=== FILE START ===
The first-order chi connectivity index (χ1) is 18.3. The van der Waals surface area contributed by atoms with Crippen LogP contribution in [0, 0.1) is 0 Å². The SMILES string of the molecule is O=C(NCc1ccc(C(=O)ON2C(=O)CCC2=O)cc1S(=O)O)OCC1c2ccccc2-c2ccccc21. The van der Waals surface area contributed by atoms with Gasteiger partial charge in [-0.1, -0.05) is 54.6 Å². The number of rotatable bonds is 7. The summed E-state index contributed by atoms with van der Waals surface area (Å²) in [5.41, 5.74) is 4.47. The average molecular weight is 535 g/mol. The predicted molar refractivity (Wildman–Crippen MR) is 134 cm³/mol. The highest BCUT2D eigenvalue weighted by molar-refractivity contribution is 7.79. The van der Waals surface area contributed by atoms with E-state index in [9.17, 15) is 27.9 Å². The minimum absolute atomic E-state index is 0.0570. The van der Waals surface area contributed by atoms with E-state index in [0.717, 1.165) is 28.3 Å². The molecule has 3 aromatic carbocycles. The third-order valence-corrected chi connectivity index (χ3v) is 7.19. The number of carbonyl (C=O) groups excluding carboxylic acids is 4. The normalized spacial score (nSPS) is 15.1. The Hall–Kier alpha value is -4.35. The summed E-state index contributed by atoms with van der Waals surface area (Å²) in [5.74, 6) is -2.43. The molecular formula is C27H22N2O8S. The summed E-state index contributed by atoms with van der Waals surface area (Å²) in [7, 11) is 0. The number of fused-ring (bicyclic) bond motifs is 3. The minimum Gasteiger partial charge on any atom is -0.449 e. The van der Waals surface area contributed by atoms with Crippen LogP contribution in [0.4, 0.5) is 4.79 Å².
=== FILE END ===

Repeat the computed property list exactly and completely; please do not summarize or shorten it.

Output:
The first-order chi connectivity index (χ1) is 18.3. The van der Waals surface area contributed by atoms with Crippen LogP contribution in [0, 0.1) is 0 Å². The SMILES string of the molecule is O=C(NCc1ccc(C(=O)ON2C(=O)CCC2=O)cc1S(=O)O)OCC1c2ccccc2-c2ccccc21. The van der Waals surface area contributed by atoms with Gasteiger partial charge in [-0.1, -0.05) is 54.6 Å². The number of rotatable bonds is 7. The summed E-state index contributed by atoms with van der Waals surface area (Å²) in [5.41, 5.74) is 4.47. The average molecular weight is 535 g/mol. The predicted molar refractivity (Wildman–Crippen MR) is 134 cm³/mol. The highest BCUT2D eigenvalue weighted by molar-refractivity contribution is 7.79. The van der Waals surface area contributed by atoms with E-state index in [9.17, 15) is 27.9 Å². The minimum absolute atomic E-state index is 0.0570. The van der Waals surface area contributed by atoms with E-state index in [0.717, 1.165) is 28.3 Å². The molecule has 3 aromatic carbocycles. The third-order valence-corrected chi connectivity index (χ3v) is 7.19. The number of carbonyl (C=O) groups excluding carboxylic acids is 4. The normalized spacial score (nSPS) is 15.1. The Hall–Kier alpha value is -4.35. The summed E-state index contributed by atoms with van der Waals surface area (Å²) in [5.74, 6) is -2.43. The molecular formula is C27H22N2O8S. The summed E-state index contributed by atoms with van der Waals surface area (Å²) in [7, 11) is 0. The number of fused-ring (bicyclic) bond motifs is 3. The minimum Gasteiger partial charge on any atom is -0.449 e. The van der Waals surface area contributed by atoms with Crippen LogP contribution in [0.4, 0.5) is 4.79 Å².